Thursday, November 10, 2011

Deserving to be Successful

“According to (Winston) Churchill, victory comes only to those who work long and hard, who are willing to pay the price in blood, sweat, and tears. Hard work is also the basic building block of every kind of achievement: Without it, everything else is pointless. You can start with a dream or an idea or goal, but, before any of your hopes can be realized, you truly must deserve your success. This may sound old fashioned in this age of instant gratification, but, from the Sistine chapel to the first transcontinental railroad to today’s space shuttle, there is no mystery as to how these things of wonder were created. They were created by people who worked incredibly hard over a long period of time.” This quote was taken from Rick Pitino’s book, Success is a Choice: Ten Steps to Overachieving in Business and Life. Al Tuchsherer, UFV women’s basketball head coach, brought it to my attention when he sent it out to our team this week.

I have been a part of an amazing basketball team for 8 years. Basketball has given me so much that I cannot even begin to explain its importance in my life. A few highlights of things that I can attribute to basketball are: meeting my wife, getting to know and learn from one of my most inspirational mentors (Al Tuchscherer), learning about strength and conditioning, coaching, team play, hard work, communication skills, and success. And this, as I mentioned, is only a VERY brief list of a few things that basketball has helped me with and lessons it has taught me.

Recently we have been discussing success and what it means to deserve victory. Even though these discussions are usually based in the sports world, they lead me, as always, to think about how this translates into the ‘real’ world in life and business. There are some aspects to sport that allow for very objective and critical analysis that are not always available in “real” life, but the rules for success and deserving victory seem quite similar. What always surprises me in life and in basketball, however, is when people feel that they are entitled to succeed. Entitlement is the belief that, because they are special somehow or different from others in some way, they are going to be successful by putting very little thought or preparation into the process.

I tell customers of mine all the time that I can show them how to get where they say they want to go, but, unless they are willing to put in the work, it is simply not going to happen. In the world of fitness, I know how to get from A to Z, but, if people are only going to put in enough work to get from A-C, guess where they will end up!

I have a customer who has been training at IF Abbotsford for over a year now. He comes in for one session per week. One hour per week of guidance… hardly enough to make a substantial change in his overall fitness if that was all he did. This particular customer, however, has heeded the advice, accepted the guidance, and literally run with all of it. He has lost 60 pounds and is currently training for his first half marathon (to be held in Las Vegas this December). I have absolutely no doubt he will complete the race!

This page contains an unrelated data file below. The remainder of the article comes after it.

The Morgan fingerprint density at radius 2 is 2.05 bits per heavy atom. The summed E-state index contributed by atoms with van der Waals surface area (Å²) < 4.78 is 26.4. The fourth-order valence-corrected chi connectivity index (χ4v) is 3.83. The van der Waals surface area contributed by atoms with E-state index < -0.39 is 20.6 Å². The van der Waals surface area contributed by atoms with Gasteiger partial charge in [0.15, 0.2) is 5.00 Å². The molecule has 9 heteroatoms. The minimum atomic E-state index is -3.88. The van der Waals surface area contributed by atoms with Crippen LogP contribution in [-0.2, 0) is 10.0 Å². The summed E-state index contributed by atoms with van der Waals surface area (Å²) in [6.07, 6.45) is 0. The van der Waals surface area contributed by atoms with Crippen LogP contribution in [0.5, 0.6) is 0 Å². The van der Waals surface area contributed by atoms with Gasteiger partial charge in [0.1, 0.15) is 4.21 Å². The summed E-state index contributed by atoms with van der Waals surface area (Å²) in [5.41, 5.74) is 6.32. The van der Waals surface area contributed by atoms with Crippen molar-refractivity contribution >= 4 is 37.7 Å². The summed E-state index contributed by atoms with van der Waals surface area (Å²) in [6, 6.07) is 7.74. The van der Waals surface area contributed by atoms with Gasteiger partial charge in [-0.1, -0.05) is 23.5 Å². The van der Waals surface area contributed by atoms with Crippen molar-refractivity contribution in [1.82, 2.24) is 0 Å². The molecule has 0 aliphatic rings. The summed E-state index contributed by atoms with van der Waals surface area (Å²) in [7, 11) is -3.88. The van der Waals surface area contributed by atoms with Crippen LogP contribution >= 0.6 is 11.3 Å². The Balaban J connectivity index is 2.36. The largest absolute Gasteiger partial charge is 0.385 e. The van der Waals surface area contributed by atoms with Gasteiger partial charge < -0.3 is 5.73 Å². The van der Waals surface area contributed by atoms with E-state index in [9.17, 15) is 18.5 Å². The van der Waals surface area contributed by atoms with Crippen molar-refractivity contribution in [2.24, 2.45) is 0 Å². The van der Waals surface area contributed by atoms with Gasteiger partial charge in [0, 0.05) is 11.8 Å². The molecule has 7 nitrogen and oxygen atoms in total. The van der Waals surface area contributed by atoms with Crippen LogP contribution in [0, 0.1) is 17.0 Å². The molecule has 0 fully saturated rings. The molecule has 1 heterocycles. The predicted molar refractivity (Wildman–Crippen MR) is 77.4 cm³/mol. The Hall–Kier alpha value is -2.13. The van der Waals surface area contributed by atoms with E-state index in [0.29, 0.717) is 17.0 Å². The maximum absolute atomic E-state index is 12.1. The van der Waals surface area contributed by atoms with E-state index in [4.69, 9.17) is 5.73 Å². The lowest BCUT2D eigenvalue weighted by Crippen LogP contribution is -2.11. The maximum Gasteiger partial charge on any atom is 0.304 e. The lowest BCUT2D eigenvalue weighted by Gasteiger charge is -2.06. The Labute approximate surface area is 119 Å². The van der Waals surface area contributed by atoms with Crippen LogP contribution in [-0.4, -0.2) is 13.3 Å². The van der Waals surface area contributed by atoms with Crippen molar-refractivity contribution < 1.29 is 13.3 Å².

People say to me “Wow, you have done such a good job with him” and I always answer the same way: I did not get up early and go for runs, I did not smack the fork out of his hand when he wanted to eat a bunch of high calorie food, and I certainly did not force him commit to his program. That is all him. It’s his success, not mine. All of it.

I expressed the same thing to our basketball team this week. I told them that we cannot play the game for them. We can show them, based on our expertise, what we feel is the best way, we can offer them guidance and support, but it is up to them to go out and get their success. It is up to them to spend the time in the gym and on the court outside of our practice time. It is up to them to deserve their result. When it all comes out in the end, whether they are successful with a “win” or not, it is still on them. (Sometimes those “losses” – when you’ve played your heart and body out – can teach us as much as victories, but only if you’ve again given it all you have.) If you want to “deserve” success, then you need to earn it - one drop of blood and one drop of sweat at a time

So how do you “”deserve success? You grind it out. One minute to the next and one small step in front of the other until you have climbed that mountain. …“But that won’t happen unless you choose to make it happen. Success is not a lucky break. It is not a divine right. It is not an accident of birth. Success is a choice.” (Rick Pitino).

The question comes down to: what choice will you make?


1 comment:

Unknown said...

Powerful message Yoshia...that dedicated customer of yours does sound familiar :-)